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Benghazi Attack Suspect Arrested, Masterminding New Terror Group

A suspect arrested for the deadly September 11 attack on the U.S. Consulate in Benghazi is believed to be organizing a new terror group.
By Chana Ya'ar
First Publish: 12/9/2012, 9:47 AM

Islamic Jihad in Gaza
Islamic Jihad in Gaza
Reuters

A suspect arrested in connection with the deadly September 11 attack on the U.S. Consulate in Benghazi is believed to be organizing a new terror group.

Two intelligence sources were quoted by NBC News on Saturday in a report that alleged Mohammed Abu Jamal Ahmed was arrested in Egypt on charges of involvement in the attack in Libya that killed U.S. Ambassador Christopher Stevens and three other U.S. diplomats.

Others involved in the Benghazi attack were terrorists affiliated with the groups Ansar al Shari'a and Al Qaeda in the Islamic Magreb (AQIM), based in Algeria.

Ahmed escaped from an Egyptian jail in a prison break that took place during the January 25 Revolution that toppled former President Hosni Mubarak in 2011. He has a long history of terrorist activity.

He traveled to Afghanistan in the late 1980s, where he trained to make bombs, according to an exclusive report published in October in The Wall Street Journal. A former head of the operational wing of Egyptian Islamic Jihad, Ahmed was not in the upper echelons of the organization, Ahmed's associates said.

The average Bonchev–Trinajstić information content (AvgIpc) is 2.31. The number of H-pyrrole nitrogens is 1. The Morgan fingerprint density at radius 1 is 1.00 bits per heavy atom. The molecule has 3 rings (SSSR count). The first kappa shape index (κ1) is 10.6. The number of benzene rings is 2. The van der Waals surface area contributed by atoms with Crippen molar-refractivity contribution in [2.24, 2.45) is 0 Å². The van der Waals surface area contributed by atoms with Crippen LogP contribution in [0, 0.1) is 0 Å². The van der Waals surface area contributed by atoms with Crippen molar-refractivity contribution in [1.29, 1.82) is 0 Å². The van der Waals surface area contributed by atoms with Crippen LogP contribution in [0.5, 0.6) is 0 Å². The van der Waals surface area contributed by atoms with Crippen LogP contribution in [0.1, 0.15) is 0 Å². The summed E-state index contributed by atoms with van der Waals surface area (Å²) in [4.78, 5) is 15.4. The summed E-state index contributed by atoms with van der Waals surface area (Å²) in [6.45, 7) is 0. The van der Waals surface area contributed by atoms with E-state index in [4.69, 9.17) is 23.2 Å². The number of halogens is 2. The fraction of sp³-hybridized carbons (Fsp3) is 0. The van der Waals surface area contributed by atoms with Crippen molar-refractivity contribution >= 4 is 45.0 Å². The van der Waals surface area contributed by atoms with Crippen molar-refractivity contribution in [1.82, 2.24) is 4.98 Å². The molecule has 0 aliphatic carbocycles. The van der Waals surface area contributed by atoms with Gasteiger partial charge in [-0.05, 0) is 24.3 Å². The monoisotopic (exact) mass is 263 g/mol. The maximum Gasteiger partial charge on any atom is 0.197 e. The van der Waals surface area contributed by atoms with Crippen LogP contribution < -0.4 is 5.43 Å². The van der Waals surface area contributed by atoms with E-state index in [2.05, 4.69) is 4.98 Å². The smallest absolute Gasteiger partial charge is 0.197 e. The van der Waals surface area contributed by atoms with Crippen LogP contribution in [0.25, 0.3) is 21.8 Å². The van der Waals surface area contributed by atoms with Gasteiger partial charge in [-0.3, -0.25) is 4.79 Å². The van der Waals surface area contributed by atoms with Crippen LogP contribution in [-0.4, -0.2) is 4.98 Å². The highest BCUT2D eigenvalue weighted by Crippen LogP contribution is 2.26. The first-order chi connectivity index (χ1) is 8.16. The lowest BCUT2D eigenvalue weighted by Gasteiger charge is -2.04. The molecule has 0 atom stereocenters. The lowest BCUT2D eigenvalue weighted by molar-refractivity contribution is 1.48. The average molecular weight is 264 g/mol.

According to the report, last year he began building his own terror group, referred to by Western officials as the Jamal Network. The organization appears to have training camps in Libya, WSJ reported.

He was recently arrested in Cairo, where he resides, the sources told NBC News, but has not yet been charged in Egyptian State Security Court. Actively involved with terror groups in Iraq and Afghanistan, Egyptian intelligence has been monitoring Ahmed's movements, they added. In addition to being charged with involvement in the Benghazi attack, he was also accused of transporting weapons to Egypt from Libya.

Fears are being raised in Washington that a secret delivery of arms shipments to Libyan rebels, approved by the Obama administration may also have reached the hands of Islamic terrorists, and may have been the weapons used by Al Qaeda-linked terrorists to kill U.S. Ambassador Stevens.

It is believed that Ahmed also fought in the Libyan revolution that toppled the regime of former dictator Muammar Qaddafi. Rebel forces received generous support from Western nations in that uprising.